Abstract: In the context of the Europe 2020 objective of establishing in the EU a smart, sustainable and inclusive economy, European regions have been called to design and implement national and regional 'Research and Innovation Strategies for Smart Specialisation' (RIS3). The rationale behind the concept of smart specialisation is that, in a context of global competition for talent and resources, most regions can only acquire a real competitive edge by finding niches or by mainstreaming new technologies into traditional industries and exploiting their ‘smart’ regional potential. Although the most promising way for a region to promote its knowledge-based growth is to diversify into technologies, products and services that are closely related to existing dominant technologies and the regional skills base, the European Commission puts special emphasis on a set of technologies labelled as 'Key Enabling Technologies' (KETs). Despite the great emphasis on KETs, there is only very limited evidence on the capability of EU regions to specialise in these fields and there are no studies directly investigating the actual impact of these technologies on regional innovation and economic growth. This report aims at filling these gaps by: i) looking at the relationship between KETs and 'Fast Growing Technologies' (FGTs); ii) providing empirical evidence on the EU regional specialisation in KETs and FGTs; iii) relating technological specialisation to regional innovation and economic growth. In particular, the report aims at answering these questions: 1) Which technologies have emerged as the fastest growing ones in the recent decades? 2) Is there a relationship between fast growing technologies and KETs? 3) Which regions are specialised in FGTs and KETs? 4) Are there convergence and polarization phenomena observable in the evolution of EU regions’ innovative activities in fast growing technologies and KETs? 5) Do EU regions specialized in fastest growing technological fields and key enabling technologies exhibit higher innovation and economic performances? The main results of the report can be summarised as follows. First, only a small share of KETs are also fast growing technologies, although the degree of overlapping between KETs and FGTs varies substantially across different KETs fields. Second, while KETs are concentrated in Central Europe, FGTs prevail in Scandinavian countries and the UK. Third, while there is evidence of some regional convergence in KETs and, to a less extent, in FGTs, spatial correlation increases over time, showing that diffusion often occurs across contiguous regions. Finally, the results of the estimations of the effects of FGTs and KETs on innovation (patents) and economic (GDP per capita) growth show that only specialisation in KETs directly affects economic growth, while specialisation in FGTs has an impact on growth only indirectly, that is through its impact on regions’ innovation performances. Overall, these results confirm the pervasive and enabling role of KETs pointing to the importance for European regions to target these technologies as part of their RIS3 strategies.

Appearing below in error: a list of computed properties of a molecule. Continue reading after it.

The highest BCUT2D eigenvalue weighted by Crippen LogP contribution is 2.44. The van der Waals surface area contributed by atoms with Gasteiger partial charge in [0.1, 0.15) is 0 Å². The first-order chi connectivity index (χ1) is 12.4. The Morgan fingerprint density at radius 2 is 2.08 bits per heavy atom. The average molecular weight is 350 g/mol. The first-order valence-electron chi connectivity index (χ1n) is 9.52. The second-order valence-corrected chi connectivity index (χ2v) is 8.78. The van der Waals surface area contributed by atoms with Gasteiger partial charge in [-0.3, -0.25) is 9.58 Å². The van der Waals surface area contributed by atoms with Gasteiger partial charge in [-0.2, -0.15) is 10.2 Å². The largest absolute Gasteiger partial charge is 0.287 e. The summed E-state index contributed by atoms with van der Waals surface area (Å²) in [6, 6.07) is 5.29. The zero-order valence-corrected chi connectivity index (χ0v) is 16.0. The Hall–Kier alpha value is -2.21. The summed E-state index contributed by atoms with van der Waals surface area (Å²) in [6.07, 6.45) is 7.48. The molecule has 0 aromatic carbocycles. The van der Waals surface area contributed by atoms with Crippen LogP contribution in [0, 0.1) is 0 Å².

Keywords: region, gorwht, innovation